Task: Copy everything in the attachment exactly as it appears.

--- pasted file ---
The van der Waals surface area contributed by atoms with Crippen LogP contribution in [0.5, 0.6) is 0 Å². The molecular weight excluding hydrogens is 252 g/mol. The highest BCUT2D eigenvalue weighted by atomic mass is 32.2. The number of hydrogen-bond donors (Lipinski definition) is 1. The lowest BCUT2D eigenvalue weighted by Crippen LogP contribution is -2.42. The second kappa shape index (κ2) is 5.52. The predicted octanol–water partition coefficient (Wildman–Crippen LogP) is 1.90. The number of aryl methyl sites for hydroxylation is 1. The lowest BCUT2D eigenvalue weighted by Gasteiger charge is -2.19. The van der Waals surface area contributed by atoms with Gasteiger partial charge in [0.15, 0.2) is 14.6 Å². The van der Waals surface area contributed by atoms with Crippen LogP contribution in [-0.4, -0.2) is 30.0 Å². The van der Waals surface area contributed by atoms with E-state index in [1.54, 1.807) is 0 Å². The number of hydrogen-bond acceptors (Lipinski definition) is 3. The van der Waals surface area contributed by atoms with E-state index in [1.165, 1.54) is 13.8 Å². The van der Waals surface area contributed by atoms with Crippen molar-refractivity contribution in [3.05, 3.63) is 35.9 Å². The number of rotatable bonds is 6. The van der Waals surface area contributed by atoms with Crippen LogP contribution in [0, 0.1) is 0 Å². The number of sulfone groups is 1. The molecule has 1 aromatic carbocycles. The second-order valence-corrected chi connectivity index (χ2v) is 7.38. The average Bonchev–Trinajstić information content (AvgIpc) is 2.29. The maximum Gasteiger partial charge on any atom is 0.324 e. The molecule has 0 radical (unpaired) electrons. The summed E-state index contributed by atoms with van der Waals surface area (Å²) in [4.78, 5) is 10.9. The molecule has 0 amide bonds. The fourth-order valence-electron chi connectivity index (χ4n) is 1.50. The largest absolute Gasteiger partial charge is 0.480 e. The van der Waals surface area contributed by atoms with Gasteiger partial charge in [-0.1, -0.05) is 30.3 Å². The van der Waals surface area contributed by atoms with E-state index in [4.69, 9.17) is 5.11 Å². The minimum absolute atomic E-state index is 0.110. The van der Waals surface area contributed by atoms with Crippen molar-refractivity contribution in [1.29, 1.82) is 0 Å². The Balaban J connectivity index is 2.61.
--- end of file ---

The van der Waals surface area contributed by atoms with Crippen LogP contribution in [0.5, 0.6) is 0 Å². The molecular weight excluding hydrogens is 252 g/mol. The highest BCUT2D eigenvalue weighted by atomic mass is 32.2. The number of hydrogen-bond donors (Lipinski definition) is 1. The lowest BCUT2D eigenvalue weighted by Crippen LogP contribution is -2.42. The second kappa shape index (κ2) is 5.52. The predicted octanol–water partition coefficient (Wildman–Crippen LogP) is 1.90. The number of aryl methyl sites for hydroxylation is 1. The lowest BCUT2D eigenvalue weighted by Gasteiger charge is -2.19. The van der Waals surface area contributed by atoms with Gasteiger partial charge in [0.15, 0.2) is 14.6 Å². The van der Waals surface area contributed by atoms with Crippen LogP contribution in [-0.4, -0.2) is 30.0 Å². The van der Waals surface area contributed by atoms with E-state index in [1.54, 1.807) is 0 Å². The number of hydrogen-bond acceptors (Lipinski definition) is 3. The van der Waals surface area contributed by atoms with E-state index in [1.165, 1.54) is 13.8 Å². The van der Waals surface area contributed by atoms with Crippen molar-refractivity contribution in [3.05, 3.63) is 35.9 Å². The number of rotatable bonds is 6. The van der Waals surface area contributed by atoms with Crippen LogP contribution in [0, 0.1) is 0 Å². The number of sulfone groups is 1. The molecule has 1 aromatic carbocycles. The second-order valence-corrected chi connectivity index (χ2v) is 7.38. The average Bonchev–Trinajstić information content (AvgIpc) is 2.29. The maximum Gasteiger partial charge on any atom is 0.324 e. The molecule has 0 radical (unpaired) electrons. The summed E-state index contributed by atoms with van der Waals surface area (Å²) in [4.78, 5) is 10.9. The molecule has 0 amide bonds. The fourth-order valence-electron chi connectivity index (χ4n) is 1.50. The largest absolute Gasteiger partial charge is 0.480 e. The van der Waals surface area contributed by atoms with Gasteiger partial charge in [-0.1, -0.05) is 30.3 Å². The van der Waals surface area contributed by atoms with E-state index in [4.69, 9.17) is 5.11 Å². The minimum absolute atomic E-state index is 0.110. The van der Waals surface area contributed by atoms with Crippen molar-refractivity contribution in [1.29, 1.82) is 0 Å². The Balaban J connectivity index is 2.61.